Is your interaction with fellow ward members limited to HT/VT visits, and your/their other callings?  If so, read this book, or at least chapter 13.

Comments (19)
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November 24th, 2017 22:13:47
19 comments

E.C.
November 25, 2017

I (and my family) may be an outlier, but I feel that we’re pretty well-connected, not only to our church society, but to our neighborhood at large – despite living in an extremely transient area right next to a college.
A few examples:
My father has a special gift for finding and befriending the people who don’t quite fit in, though he has an impressive network of regular folks as well. We can’t go anywhere in town without meeting SOMEONE he knows.
My mother is the same, though her network has more people from the ward and stake in it. She has a bit of a knack for taking VT assignments and turning them into real friendships.
I go to a YSA ward, and although there are certainly some problems with socializing, there are times when the bishop has to get up and tell people to quiet down before sacrament meeting starts. Often after the block at least a few people will stick around for 30-45 minutes just talking to each other.
Basically, we’re probably not normal, but all of my family can walk down a street in any direction from our house and know that we could greet at least one or two people who’d say hello back – mostly from our ward and stake, but also just neighbors.


Bookslinger
November 25, 2017

E.C., Great! Now replicate that among as many other people as you can.
Your Stake president (well, the Lord too) needs as many people like your father and mother as possible in every ward.


E.C.
November 26, 2017

Actually, funny story – a few months back my dad said that some young couple with several kids in tow came to visit the family ward, and told him that we’d been quite an inspiration to them, as a family. He didn’t even remember their names, but they sure remembered ours. Hopefully there are more out there . . .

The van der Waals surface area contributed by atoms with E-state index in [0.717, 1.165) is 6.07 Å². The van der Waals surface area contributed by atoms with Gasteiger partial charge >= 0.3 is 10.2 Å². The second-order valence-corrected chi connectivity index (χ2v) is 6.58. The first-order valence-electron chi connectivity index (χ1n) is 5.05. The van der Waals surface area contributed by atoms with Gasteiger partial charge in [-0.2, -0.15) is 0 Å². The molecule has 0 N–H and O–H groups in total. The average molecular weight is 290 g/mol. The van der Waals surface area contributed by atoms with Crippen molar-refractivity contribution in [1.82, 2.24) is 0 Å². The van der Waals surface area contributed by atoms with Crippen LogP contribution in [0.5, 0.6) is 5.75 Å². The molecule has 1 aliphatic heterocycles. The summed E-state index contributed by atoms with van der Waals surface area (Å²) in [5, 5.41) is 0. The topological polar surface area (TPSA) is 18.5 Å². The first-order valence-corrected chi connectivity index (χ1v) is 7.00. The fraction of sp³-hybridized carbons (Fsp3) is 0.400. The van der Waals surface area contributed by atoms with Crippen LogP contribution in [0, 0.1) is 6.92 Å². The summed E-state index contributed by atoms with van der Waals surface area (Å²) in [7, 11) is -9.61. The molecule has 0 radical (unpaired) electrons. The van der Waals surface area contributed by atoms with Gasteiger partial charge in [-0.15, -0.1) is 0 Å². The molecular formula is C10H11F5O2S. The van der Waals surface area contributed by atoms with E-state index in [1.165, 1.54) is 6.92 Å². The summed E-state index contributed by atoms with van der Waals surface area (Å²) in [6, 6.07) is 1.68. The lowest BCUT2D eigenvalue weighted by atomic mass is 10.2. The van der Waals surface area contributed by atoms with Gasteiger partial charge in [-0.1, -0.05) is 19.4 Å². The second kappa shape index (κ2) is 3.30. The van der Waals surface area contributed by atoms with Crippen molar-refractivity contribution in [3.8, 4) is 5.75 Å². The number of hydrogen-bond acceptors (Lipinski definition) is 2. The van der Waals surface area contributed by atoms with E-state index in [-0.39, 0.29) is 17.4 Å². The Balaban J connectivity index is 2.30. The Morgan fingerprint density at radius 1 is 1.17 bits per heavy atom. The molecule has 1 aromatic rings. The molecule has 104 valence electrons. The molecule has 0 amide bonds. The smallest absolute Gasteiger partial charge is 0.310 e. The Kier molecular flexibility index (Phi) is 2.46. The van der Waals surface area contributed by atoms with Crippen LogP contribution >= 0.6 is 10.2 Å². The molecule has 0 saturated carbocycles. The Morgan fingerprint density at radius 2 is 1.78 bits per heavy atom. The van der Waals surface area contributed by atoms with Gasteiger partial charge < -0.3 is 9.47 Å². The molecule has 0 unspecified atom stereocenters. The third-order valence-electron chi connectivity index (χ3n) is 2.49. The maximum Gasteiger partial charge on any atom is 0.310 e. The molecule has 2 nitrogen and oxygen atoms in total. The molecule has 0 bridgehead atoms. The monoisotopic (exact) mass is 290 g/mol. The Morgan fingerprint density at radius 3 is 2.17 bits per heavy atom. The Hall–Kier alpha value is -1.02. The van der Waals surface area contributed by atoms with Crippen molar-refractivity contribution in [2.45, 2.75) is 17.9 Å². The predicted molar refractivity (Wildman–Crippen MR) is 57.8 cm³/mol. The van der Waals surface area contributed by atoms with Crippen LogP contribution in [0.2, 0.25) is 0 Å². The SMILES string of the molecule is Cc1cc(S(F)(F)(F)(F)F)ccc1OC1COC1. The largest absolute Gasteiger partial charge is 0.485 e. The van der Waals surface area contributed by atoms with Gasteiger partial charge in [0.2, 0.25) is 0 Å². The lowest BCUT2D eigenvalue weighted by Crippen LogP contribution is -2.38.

MC
November 26, 2017

We had a great EQ lesson today. It ended up (at the teacher’s instance, not mine) as a discussion about one of my hobby horses, the fact that Mormon men isolate themselves too much from male friendship. I got the chance to complain about my least favorite Church ad, the one where the dad gives up his bowling night so his girls can dress him up in curlers.

There was some concrete talk at the end about things we need to do to hang out more.

Apparently there’s a Facebook post that’s making the rounds about this. The teacher read quite a bit from it. It even mentions my wistful complaint about how Mormon men can’t “go get some beers.” Anyone seen it?


John Mansfield
November 27, 2017

Mrs. Mansfield and I were discussing sociality in the LDS church, spurred by recent, separate instances of mothers who say their children don’t feel connected to our ward. My take on it is that we are about three decades into a deliberate move by church leaders to pare down the social elements of the church, to concentrate on what only the church can do, proclaiming the gospel and other explicitly religious ministry. Instead of joining together for softball and dances, we are directed to be attentive to our families and to participate in our communities. The church moved very slowly to follow this direction, but the last fifteen years the concept has taken hold. Maybe counter-correction will be needed at some point.


JRL in AZ
November 27, 2017

MC: